Photo Credit: Sequoia Emmanuelle
As we celebrate Earth Day, we’ve asked San Francisco’s finest eco-conscious entrepreneur, Christopher Bently, who is featured in Haute Living‘s March/April “green” issue, to share five easy-to-do Earth Day tips for going green. Bently is CEO of Bently Enterprises, whose portfolio includes the LEED-certified architectural showplace Bently Union at 240 Stockton, the Bently Reserve, formerly the Federal Reserve Bank, Bently Nob Hill, Bently Ranch, which has sustainable crops and cattle and composts, and Bently Heritage, an estate distillery that will produce farm-to-flask spirits crafted exclusively from local ingredients grown on Bently Ranch.
While we can’t all be like Bently, we can all do a small part for the sake of the environment. Here’s what’s Bently suggests:
1. The [way] you can make the biggest impact individually simply is transportation. Walk, bicycle or use public transportation; if you can get an environmentally-friendly car, that makes a big impact right there.
2. Get a reusable coffee container rather than throwing away the cardboard cups every time you go to Starbucks. Just rinse and fill this every time.
3. [If you must have a paper coffee cup] try and build up your hands so you don’t need that extra little sleeve [around it]. The statistics are pretty horrifying on how much of that goes into the landfill… This is another misnomer: people think just because they recycle [that] they’re being green. Recycling is a highly-toxic process. A lot of chemicals [are] involved, so the more you can keep out of being recycled or wasted the better. Reusing is the best. We used to have milk bottles delivered on our doorstep. That was the best. I don’t know why they ever changed from that.
4. Cut out using bottled water. If you want fresh water with you for the day, which is a fantastic idea, just filter it at home, put it in your reusable container and carry it around with you.
5. Be conscious about the products you buy. Just like people are very conscious about what’s in their food, be conscious about what’s in your products—what’s in soaps or beauty products. A lot of those things have very toxic chemicals and [in] the packaging as well. One of the nice things I like about Apple [is] not only the elegant packaging and design, but it’s also much less waste. Apple is not the only one, there’s more and more companies doing this. They don’t have the huge plastic wrap that you cut yourself on trying to get off. It’s terrible! Who thinks of that? It’s dangerous.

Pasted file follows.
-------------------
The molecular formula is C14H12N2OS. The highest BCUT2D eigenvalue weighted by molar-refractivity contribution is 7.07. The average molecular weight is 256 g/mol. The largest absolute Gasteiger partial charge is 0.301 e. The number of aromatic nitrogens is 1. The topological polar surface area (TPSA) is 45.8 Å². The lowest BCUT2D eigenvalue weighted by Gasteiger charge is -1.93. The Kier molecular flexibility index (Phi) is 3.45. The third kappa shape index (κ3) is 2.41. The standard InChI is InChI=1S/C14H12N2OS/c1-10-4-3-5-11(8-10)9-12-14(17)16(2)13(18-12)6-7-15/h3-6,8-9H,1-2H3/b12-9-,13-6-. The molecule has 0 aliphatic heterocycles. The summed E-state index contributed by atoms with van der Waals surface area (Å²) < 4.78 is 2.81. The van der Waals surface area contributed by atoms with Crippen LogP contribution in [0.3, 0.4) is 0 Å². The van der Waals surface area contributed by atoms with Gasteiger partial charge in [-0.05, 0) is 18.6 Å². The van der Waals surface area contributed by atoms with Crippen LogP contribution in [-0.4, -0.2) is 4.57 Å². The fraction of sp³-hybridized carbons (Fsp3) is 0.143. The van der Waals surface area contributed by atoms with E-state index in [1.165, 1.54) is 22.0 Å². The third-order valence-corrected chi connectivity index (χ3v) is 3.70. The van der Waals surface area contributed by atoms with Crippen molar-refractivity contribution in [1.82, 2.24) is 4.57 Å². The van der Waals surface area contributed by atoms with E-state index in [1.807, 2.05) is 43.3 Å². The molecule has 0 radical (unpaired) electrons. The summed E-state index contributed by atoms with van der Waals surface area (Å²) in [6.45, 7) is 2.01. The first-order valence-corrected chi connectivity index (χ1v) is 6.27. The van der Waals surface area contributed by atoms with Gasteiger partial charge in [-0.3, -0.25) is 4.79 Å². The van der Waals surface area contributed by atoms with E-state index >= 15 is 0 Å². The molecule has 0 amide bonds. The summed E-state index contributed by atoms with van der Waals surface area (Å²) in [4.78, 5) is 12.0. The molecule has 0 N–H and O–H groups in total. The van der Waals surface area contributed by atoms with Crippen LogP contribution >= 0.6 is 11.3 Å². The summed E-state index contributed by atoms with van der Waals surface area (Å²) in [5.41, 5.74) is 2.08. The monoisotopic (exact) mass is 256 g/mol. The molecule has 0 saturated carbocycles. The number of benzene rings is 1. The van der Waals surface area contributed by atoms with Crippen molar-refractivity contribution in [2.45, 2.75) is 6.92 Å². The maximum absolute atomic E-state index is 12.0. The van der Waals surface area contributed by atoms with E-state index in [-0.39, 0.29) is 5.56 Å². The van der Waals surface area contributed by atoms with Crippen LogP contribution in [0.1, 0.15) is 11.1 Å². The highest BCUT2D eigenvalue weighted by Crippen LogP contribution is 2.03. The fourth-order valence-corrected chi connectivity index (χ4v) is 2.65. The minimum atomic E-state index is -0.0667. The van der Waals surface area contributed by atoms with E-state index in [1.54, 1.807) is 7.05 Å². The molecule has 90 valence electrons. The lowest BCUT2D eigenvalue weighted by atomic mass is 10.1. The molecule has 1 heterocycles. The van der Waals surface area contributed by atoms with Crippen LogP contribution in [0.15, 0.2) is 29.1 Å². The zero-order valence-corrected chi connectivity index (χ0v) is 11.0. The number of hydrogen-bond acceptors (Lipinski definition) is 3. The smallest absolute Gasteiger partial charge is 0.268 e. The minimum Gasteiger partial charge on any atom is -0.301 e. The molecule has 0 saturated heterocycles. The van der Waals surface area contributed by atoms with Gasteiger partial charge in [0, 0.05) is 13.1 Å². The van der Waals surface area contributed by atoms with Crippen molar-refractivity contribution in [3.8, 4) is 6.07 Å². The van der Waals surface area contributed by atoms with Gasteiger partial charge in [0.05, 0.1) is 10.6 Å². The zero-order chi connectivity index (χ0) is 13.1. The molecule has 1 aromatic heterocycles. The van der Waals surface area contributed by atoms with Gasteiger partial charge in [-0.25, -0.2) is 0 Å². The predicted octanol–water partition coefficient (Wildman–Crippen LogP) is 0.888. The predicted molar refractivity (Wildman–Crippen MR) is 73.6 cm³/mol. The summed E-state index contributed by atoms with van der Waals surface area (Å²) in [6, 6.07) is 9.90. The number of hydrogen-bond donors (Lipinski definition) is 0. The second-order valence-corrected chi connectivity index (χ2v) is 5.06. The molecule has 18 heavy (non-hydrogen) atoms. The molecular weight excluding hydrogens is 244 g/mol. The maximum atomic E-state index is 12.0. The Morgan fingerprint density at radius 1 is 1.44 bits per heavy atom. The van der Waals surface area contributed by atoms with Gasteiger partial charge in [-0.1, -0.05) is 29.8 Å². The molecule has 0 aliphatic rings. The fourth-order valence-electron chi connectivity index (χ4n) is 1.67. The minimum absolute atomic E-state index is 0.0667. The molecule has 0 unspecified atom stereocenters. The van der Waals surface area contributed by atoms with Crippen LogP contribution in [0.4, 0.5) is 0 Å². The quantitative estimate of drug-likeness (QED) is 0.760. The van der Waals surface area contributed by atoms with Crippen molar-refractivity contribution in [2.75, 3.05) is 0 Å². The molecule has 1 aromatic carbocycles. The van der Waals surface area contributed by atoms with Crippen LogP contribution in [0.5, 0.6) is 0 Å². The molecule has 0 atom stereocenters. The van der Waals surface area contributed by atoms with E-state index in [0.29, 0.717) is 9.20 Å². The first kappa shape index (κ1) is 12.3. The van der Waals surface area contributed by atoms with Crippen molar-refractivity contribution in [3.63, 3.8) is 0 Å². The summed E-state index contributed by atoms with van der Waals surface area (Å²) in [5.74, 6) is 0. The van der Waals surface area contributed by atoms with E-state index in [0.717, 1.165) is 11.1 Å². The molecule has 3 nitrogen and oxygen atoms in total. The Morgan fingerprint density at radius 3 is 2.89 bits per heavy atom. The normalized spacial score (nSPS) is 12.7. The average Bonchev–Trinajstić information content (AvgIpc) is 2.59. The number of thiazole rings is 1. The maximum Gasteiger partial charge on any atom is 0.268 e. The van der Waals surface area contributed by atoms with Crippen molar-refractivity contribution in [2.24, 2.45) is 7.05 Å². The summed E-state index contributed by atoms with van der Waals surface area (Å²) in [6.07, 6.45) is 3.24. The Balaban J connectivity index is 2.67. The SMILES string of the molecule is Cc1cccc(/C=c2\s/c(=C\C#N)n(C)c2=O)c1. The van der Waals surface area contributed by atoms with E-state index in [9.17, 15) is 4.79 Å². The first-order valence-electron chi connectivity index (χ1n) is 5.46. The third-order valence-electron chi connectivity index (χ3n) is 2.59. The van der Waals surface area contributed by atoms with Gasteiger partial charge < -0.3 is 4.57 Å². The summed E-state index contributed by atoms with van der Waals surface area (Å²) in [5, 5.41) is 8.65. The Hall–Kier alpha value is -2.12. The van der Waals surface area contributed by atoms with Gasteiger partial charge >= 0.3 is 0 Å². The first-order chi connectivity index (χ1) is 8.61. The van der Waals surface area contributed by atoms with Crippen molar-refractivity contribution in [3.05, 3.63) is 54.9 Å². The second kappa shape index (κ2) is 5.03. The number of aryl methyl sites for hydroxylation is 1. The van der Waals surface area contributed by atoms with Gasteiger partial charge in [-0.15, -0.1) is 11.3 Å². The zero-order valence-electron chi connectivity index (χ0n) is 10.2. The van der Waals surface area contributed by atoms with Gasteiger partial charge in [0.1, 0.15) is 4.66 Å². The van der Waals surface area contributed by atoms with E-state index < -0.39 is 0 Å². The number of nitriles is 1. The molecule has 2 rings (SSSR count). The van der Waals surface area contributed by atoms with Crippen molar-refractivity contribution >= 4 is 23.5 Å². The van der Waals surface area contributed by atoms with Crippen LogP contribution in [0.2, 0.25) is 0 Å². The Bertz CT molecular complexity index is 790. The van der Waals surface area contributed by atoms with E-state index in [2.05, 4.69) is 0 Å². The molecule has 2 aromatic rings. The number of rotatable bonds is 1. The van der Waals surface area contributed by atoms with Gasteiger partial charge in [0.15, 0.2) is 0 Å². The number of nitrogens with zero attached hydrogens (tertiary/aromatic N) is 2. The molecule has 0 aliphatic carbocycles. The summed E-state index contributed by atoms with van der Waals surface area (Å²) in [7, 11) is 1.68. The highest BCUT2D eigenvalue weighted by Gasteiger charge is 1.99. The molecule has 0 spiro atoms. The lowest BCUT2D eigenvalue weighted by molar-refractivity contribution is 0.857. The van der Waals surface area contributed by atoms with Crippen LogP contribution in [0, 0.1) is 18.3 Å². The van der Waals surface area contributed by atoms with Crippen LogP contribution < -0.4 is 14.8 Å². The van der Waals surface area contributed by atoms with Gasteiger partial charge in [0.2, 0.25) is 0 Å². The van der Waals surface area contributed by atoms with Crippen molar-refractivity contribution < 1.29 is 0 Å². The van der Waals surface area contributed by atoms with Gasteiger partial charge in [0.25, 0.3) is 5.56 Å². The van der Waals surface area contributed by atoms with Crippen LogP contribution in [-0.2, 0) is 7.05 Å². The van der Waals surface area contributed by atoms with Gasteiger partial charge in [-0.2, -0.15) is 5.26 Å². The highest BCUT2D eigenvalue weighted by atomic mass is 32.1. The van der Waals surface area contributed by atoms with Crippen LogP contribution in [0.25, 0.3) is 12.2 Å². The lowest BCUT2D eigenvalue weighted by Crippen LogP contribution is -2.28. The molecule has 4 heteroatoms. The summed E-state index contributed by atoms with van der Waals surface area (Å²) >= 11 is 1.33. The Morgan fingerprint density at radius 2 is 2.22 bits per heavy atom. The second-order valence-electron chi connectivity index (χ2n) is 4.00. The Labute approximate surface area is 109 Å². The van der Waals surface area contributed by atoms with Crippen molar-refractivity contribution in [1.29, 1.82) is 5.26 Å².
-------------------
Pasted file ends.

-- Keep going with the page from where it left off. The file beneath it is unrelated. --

The other thing that’s fun is Cradle to Cradle [Products Innovation Institute]. It’s not recycling; it’s upcycling. Every time you recycle something it gets downgraded in a life. If something is a plastic bottle, it becomes a rubber band, then it’s becomes a plastic bag and then it goes to waste. It can never be a plastic bottle twice because the quality degrades so much. The same is true with paper products. But there are certain products that are now being designed that they can repeat their life—and they can even upcycle and become something more valuable and more important. Those products are not only designed to do break down chemically, but they also require a much less toxic chemicals to do so. It’s more of an organic process. It’s brilliant, and they’re now starting to certify building products, consumer products, everything. There’s no reason why everything can’t be designed this way; we have the technology.
That’s more of an industry thing. My message is just being an aware consumer and pay attention to what you’re buying. Your vote is your pocketbook. I know that sounds cliché but it’s true. If you support companies doing the right thing then more companies will do the right thing.